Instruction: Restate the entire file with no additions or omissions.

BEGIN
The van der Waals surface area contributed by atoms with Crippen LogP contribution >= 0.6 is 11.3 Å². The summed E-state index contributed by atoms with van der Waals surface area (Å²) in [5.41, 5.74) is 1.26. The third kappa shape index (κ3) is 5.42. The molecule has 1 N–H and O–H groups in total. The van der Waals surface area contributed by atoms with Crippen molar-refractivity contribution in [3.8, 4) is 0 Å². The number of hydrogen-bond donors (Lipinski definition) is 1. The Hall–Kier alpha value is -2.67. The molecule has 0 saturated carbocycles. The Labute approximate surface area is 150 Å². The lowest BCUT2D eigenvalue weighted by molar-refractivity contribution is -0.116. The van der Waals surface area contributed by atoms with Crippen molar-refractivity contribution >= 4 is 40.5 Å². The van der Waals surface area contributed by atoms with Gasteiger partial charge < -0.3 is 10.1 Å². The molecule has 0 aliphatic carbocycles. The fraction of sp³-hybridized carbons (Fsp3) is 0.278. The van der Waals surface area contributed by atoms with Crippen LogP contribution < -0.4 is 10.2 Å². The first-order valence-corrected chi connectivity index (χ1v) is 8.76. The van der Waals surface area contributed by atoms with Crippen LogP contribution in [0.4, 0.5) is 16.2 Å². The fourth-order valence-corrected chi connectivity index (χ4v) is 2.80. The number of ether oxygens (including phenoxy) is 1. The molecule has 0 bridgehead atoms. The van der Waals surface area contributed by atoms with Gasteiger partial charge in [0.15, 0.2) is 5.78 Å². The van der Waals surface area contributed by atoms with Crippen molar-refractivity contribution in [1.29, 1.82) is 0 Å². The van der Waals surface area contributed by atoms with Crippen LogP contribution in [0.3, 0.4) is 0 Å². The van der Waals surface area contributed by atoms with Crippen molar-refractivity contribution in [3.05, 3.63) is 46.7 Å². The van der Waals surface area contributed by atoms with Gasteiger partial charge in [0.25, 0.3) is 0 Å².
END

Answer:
The van der Waals surface area contributed by atoms with Crippen LogP contribution >= 0.6 is 11.3 Å². The summed E-state index contributed by atoms with van der Waals surface area (Å²) in [5.41, 5.74) is 1.26. The third kappa shape index (κ3) is 5.42. The molecule has 1 N–H and O–H groups in total. The van der Waals surface area contributed by atoms with Crippen molar-refractivity contribution in [3.8, 4) is 0 Å². The number of hydrogen-bond donors (Lipinski definition) is 1. The Hall–Kier alpha value is -2.67. The molecule has 0 saturated carbocycles. The Labute approximate surface area is 150 Å². The lowest BCUT2D eigenvalue weighted by molar-refractivity contribution is -0.116. The van der Waals surface area contributed by atoms with Crippen molar-refractivity contribution >= 4 is 40.5 Å². The van der Waals surface area contributed by atoms with Gasteiger partial charge < -0.3 is 10.1 Å². The molecule has 0 aliphatic carbocycles. The fraction of sp³-hybridized carbons (Fsp3) is 0.278. The van der Waals surface area contributed by atoms with Crippen LogP contribution < -0.4 is 10.2 Å². The first-order valence-corrected chi connectivity index (χ1v) is 8.76. The van der Waals surface area contributed by atoms with Crippen LogP contribution in [0.4, 0.5) is 16.2 Å². The fourth-order valence-corrected chi connectivity index (χ4v) is 2.80. The number of ether oxygens (including phenoxy) is 1. The molecule has 0 bridgehead atoms. The van der Waals surface area contributed by atoms with Gasteiger partial charge in [0.15, 0.2) is 5.78 Å². The van der Waals surface area contributed by atoms with Crippen molar-refractivity contribution in [1.29, 1.82) is 0 Å². The van der Waals surface area contributed by atoms with Crippen LogP contribution in [0.3, 0.4) is 0 Å². The van der Waals surface area contributed by atoms with Crippen molar-refractivity contribution in [3.05, 3.63) is 46.7 Å². The van der Waals surface area contributed by atoms with Gasteiger partial charge in [0.25, 0.3) is 0 Å².